We sent a letter to Nevada Governor Brian Sandoval regarding the Station Casinos/Red Rock Resorts IPO to provide the governor with “specific examples of problems related to the approval of the Station Casinos/Red Rock Resorts IPO by the Nevada Gaming Commission on January 21, 2016 in order to illustrate the challenges Nevada faces in regulating a ‘too-big-to-regulate’ significant owner of one of the major gaming companies in Las Vegas.”
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There has been an increased focus on the corporate governance structures that boards implement leading up to an IPO. We have criticized the corporate governance of Red Rock Resorts, Inc. since its IPO was announced last October (and when it was still called Station Casinos, Inc.).
The $460-million Fertitta Entertainment internalization fee is much higher compared to historical REIT internalization fee figures from a Sept. 2014 Duff & Phelps study. Some REITs have internalized external managers with no fee. The non-insider cost for acquiring Fertitta Entertainment should be closer to $50 million, not $460 million, based on termination provisions in the casino management agreements
On January 28, the same Fidelity fund filed a new quarterly report and presented the values of its holdings as of November 30. The value of its Station Casinos stake dropped by over 5%. The implied valuation of Station Casinos would have thus dropped to $1.06 billion at the end of November.
Deutsche Bank announced last Thursday that the Station Casinos (Red Rock Resorts) IPO had been postponed. Will the Fertitta family and other insiders seek other ways to fund the $460-million Fertitta Entertainment deal even before the IPO goes to market? Will the terms of the IPO be modified?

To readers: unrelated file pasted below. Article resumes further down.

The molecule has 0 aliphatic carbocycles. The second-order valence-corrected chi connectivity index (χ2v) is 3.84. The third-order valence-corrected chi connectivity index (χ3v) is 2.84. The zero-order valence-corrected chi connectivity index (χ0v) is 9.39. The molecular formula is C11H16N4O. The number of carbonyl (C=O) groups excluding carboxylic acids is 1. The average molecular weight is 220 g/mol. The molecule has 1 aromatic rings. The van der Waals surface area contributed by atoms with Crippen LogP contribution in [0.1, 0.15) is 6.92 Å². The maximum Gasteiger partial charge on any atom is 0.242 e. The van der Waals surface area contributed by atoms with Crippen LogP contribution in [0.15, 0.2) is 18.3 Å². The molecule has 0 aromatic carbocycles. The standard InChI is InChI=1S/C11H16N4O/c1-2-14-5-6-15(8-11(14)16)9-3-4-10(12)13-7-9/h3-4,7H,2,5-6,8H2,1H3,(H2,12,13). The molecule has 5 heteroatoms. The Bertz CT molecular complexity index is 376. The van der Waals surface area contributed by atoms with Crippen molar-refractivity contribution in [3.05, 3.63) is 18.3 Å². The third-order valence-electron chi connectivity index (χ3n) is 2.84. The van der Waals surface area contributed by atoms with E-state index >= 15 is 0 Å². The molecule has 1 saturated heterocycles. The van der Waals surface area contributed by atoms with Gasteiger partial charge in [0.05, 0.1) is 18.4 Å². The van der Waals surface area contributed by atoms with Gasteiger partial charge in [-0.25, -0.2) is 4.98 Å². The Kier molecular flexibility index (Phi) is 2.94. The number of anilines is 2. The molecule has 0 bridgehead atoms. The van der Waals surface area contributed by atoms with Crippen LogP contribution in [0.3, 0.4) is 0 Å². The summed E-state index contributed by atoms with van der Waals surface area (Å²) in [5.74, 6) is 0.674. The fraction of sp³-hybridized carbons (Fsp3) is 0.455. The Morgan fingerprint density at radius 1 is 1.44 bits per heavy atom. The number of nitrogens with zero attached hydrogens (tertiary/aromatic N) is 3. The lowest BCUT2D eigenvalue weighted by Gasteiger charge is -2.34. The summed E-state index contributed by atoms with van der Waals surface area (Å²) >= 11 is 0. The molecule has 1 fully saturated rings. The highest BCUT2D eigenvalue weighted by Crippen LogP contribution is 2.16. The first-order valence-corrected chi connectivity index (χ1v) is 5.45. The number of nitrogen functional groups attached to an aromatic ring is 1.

There was a surprise in the company’s third quarter financial statements with respect to cash distributions to members: Station Casinos’ third-quarter cash payouts to its owners was were approximately 118% of its EBITDA.
The IPO’s tax receivable agreement requires Red Rock to pay out a substantial (and potentially unlimited) amount of cash to the pre-IPO owners for years after the IPO. TRA payments will not be subject to the approval of outside investors, can negatively affect free cash flow (not EBITDA) and Class A stockholders’ equity, and will be in addition to quarterly tax distributions payable to the pre-IPO owners.
According to Red Rock Resorts, Inc.’s Jan. 14, 2016, S-1/A filing, “an airplane will be transferred by Fertitta Entertainment to one or more of its members or their affiliates prior to the consummation of the Fertitta Entertainment Acquisition.” No further details about this transfer are disclosed in the company’s IPO filings.
Corporate governance in an IPO reflects the value current owners place on investment from outside investors. Red Rock’s current owners have chosen second-class status for new public investors in their company. Will you choose to be a second-class shareholder?
As one gaming analyst recently said about the Red Rock Resorts IPO, “there is going to be an appetite for them to grow.” However, economic conditions in Las Vegas and little revenue growth by Red Rock suggest hungry investors might not find the company very appetizing, especially as they see company insiders planning to take out a substantial amount of cash concurrent with the IPO.